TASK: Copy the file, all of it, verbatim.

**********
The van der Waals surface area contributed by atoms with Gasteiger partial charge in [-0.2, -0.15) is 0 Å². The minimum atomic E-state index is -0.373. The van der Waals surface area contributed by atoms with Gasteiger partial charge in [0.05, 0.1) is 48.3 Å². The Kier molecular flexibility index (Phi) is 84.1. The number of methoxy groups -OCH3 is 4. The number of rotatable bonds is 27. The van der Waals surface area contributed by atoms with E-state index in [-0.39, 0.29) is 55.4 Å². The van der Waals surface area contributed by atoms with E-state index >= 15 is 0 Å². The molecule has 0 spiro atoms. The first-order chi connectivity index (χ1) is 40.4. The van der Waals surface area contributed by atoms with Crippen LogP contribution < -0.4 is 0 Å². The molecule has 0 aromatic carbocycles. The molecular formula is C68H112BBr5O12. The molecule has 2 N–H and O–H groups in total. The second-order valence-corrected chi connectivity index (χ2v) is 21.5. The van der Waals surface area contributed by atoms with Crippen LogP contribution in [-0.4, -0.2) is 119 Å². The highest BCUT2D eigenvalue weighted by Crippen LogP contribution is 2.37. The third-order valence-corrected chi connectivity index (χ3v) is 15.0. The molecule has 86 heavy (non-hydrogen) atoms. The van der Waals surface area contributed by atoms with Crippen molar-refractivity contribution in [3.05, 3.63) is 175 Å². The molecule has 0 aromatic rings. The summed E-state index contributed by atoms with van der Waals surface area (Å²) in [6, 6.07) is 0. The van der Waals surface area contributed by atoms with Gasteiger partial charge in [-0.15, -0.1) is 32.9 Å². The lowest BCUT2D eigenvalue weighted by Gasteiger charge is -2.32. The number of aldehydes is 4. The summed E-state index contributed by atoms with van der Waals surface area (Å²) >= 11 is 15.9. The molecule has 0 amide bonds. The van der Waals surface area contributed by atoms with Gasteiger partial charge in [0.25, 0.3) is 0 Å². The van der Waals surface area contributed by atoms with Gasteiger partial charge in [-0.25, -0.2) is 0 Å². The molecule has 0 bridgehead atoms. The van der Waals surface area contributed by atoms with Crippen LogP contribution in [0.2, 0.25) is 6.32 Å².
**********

The van der Waals surface area contributed by atoms with Gasteiger partial charge in [-0.2, -0.15) is 0 Å². The minimum atomic E-state index is -0.373. The van der Waals surface area contributed by atoms with Gasteiger partial charge in [0.05, 0.1) is 48.3 Å². The Kier molecular flexibility index (Phi) is 84.1. The number of methoxy groups -OCH3 is 4. The number of rotatable bonds is 27. The van der Waals surface area contributed by atoms with E-state index in [-0.39, 0.29) is 55.4 Å². The van der Waals surface area contributed by atoms with E-state index >= 15 is 0 Å². The molecule has 0 spiro atoms. The first-order chi connectivity index (χ1) is 40.4. The van der Waals surface area contributed by atoms with Crippen LogP contribution < -0.4 is 0 Å². The molecule has 0 aromatic carbocycles. The molecular formula is C68H112BBr5O12. The molecule has 2 N–H and O–H groups in total. The second-order valence-corrected chi connectivity index (χ2v) is 21.5. The van der Waals surface area contributed by atoms with Crippen LogP contribution in [-0.4, -0.2) is 119 Å². The highest BCUT2D eigenvalue weighted by Crippen LogP contribution is 2.37. The third-order valence-corrected chi connectivity index (χ3v) is 15.0. The molecule has 86 heavy (non-hydrogen) atoms. The van der Waals surface area contributed by atoms with Crippen molar-refractivity contribution in [3.05, 3.63) is 175 Å². The molecule has 0 aromatic rings. The summed E-state index contributed by atoms with van der Waals surface area (Å²) in [6, 6.07) is 0. The van der Waals surface area contributed by atoms with Gasteiger partial charge in [-0.15, -0.1) is 32.9 Å². The lowest BCUT2D eigenvalue weighted by Gasteiger charge is -2.32. The number of aldehydes is 4. The summed E-state index contributed by atoms with van der Waals surface area (Å²) >= 11 is 15.9. The molecule has 0 amide bonds. The van der Waals surface area contributed by atoms with Gasteiger partial charge in [0.25, 0.3) is 0 Å². The van der Waals surface area contributed by atoms with Gasteiger partial charge in [-0.25, -0.2) is 0 Å². The molecule has 0 bridgehead atoms. The van der Waals surface area contributed by atoms with Crippen LogP contribution in [0.2, 0.25) is 6.32 Å².